I have troubles using the terms Cortex & Deep Nuclei, and 'Nuclei' in general. From what I understand, a brain has '3 matter types in accordance to anatomical locations'

  • Superficial Grey matter - This is called the 'Cortex (Cerebral or Cerebellar Cortex)'

  • Middle White Matter This is called 'Cerebral/Cerebellar White Matter' separating the cortex and deep nuclei

  • Deep Grey Matter, deep to the cortex -This is called 'Deep Nuclei' (for e.g.: Basal Nuclei of the Cerebrum, and four deep Cerebellar Nuclei (dentate, globose, emboliform, and fastigial))

Quote from the book that helps me to jump into this conclusion or summary:

'The brain, like the spinal cord, is composed of gray and white matter. Gray matter - the seat of the neurosomas, dendrites, and synapses - forms a surface layer called the CORTEX over the cerebrum & cerebellum, and deeper masses called NUCLEI surrounded by white matter... (Saladin 2015, Unity of Form & Function, McGrawHill)

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Thank you!

  • $\begingroup$ What exactly are you confused by? $\endgroup$
    – Jam
    Jul 24, 2019 at 12:32
  • $\begingroup$ Hi Jam. Thanks for your reply. I'm wondering that if we call anything brain's grey matter in any location 'nuclei' (Cerebral Cortex, Cerebellar Cortex, Basal Nuclei, and dentate, globose, emboliform, and fastigial are all nuclei) $\endgroup$ Jul 24, 2019 at 13:06
  • $\begingroup$ In comparison, it's called 'cortex' in the superficial area, and 'deep nuclei' in the deep area. For example Cerebral Cortex & Cerebellar cortex are grey matter in the superficial part of the brain. For deep nuclei, examples are basal nuclei (in the deep part of the brain, deep to the cerebral cortex). $\endgroup$ Jul 24, 2019 at 13:08
  • $\begingroup$ I'm mostly concerned of how we call grey matter in 3 different situations: (1) In general, either in superficial or deep brain locations (2) On the surface of the brain (3) Deep part of the brain, deep to the cortex & white matter. Thank you! $\endgroup$ Jul 24, 2019 at 13:09

1 Answer 1


"Cortex" is a more general anatomical term for the outermost layer of a structure. It applies to both the cerebral and cerebellar cortex gray matter, as these are gray matter structures on the outsides of their respective parts of the brain.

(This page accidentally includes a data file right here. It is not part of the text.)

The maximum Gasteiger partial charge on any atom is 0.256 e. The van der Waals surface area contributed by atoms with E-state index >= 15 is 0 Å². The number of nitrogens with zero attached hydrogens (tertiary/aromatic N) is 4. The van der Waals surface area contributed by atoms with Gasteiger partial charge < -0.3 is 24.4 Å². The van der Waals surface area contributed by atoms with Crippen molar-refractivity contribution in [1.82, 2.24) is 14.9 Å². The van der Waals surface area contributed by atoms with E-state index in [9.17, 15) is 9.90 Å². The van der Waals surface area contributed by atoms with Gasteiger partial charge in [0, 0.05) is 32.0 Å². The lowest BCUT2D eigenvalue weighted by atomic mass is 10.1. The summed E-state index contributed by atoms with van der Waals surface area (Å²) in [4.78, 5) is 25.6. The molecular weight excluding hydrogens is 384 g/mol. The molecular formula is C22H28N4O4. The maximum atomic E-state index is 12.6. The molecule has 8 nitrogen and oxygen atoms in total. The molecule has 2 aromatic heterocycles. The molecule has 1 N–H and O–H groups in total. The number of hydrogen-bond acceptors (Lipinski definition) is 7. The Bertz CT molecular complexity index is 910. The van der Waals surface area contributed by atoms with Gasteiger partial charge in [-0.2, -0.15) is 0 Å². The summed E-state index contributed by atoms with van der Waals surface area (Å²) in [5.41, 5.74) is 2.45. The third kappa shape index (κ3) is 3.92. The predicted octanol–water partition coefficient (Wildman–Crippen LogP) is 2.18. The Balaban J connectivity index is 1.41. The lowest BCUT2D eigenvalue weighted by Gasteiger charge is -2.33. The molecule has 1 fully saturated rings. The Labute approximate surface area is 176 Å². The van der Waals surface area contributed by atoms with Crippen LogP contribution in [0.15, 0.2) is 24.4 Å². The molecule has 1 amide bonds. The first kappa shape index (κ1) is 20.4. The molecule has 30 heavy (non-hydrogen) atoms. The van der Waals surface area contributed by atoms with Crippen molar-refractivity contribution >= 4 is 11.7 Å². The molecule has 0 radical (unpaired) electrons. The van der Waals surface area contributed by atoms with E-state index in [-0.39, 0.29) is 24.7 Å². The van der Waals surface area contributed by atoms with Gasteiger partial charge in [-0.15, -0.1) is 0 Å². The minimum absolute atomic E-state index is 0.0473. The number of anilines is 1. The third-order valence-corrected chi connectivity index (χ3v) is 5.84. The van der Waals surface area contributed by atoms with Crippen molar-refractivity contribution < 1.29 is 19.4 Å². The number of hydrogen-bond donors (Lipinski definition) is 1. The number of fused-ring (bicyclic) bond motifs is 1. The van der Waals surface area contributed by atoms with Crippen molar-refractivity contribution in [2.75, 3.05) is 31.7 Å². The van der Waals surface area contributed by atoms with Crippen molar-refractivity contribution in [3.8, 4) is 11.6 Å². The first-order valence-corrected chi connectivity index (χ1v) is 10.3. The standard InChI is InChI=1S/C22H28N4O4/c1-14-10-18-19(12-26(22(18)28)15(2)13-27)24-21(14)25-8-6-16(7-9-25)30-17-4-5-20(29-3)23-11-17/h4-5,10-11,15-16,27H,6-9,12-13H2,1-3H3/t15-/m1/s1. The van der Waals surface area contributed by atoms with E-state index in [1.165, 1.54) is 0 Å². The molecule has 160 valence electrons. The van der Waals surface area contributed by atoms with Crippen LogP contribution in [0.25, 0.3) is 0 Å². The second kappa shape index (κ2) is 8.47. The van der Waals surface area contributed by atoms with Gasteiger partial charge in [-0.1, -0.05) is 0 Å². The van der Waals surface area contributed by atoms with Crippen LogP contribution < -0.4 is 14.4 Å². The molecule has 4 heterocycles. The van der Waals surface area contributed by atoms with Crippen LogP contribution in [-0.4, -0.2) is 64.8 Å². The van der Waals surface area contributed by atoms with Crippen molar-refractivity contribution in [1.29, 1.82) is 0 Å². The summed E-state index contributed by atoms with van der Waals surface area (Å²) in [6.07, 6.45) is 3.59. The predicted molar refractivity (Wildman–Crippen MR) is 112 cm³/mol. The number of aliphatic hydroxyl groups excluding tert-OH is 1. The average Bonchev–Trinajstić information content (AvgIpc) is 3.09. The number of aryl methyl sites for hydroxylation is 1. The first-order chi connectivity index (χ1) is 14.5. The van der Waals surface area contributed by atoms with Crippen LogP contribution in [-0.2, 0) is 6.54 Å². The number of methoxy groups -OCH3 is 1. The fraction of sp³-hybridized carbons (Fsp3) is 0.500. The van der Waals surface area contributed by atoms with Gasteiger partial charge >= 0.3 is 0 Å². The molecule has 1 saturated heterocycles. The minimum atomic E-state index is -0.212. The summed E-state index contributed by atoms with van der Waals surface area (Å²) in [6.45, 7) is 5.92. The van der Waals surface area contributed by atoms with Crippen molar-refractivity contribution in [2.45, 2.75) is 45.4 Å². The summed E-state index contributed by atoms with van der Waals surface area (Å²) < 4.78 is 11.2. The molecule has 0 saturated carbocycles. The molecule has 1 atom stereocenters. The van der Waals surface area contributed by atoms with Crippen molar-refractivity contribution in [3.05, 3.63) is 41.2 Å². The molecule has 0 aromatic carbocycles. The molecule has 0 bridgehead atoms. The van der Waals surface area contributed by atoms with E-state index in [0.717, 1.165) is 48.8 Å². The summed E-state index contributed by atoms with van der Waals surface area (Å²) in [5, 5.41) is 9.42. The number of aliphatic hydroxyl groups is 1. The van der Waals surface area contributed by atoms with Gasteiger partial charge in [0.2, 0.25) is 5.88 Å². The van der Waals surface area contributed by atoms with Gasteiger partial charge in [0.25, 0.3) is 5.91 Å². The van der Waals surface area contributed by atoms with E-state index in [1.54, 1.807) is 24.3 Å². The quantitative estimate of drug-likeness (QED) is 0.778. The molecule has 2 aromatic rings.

Nucleus is also a more general term; in the context of neuroanatomy, it refers to a cluster of cell bodies. Typically we refer to CNS clusters of cell bodies as nuclei, and in the periphery they are called ganglia, though there are some odd exceptions like the basal ganglia (you referred to the basal nuclei in a comment, which are the same structure, but are almost always called the basal ganglia, whether or not that term is the 'best' term).

White matter, in general, is nervous tissue that appears white because it is primarily "fatty" from the lipid bilayer of cell membranes and consisting of processes like axons (especially myelinated ones) and dendrites rather than cell bodies.

I'm not aware of anyone who would call the cerebral cortex (or cerebellar cortex) a "nucleus": these areas are not shaped as clusters of cell bodies, they are shaped as sheets. The distinction is really only an anatomical one, so it makes little sense to use "nucleus" in a more general term to mean "nervous tissue consisting of cell bodies": we already have a term for that, "gray matter," and in most cases interesting to science we are talking about something more specific anyways.

I'd further say that these distinctions are really only gross anatomical ones, as one can have cell bodies outside white matter, and areas of gray matter like neocortex also include a mostly-white layer of axons and dendrites in "layer 1" but we still treat this as gray matter with respect to the whole brain.

Ultimately it doesn't matter: don't take anatomical terms more seriously than the things they are describing.


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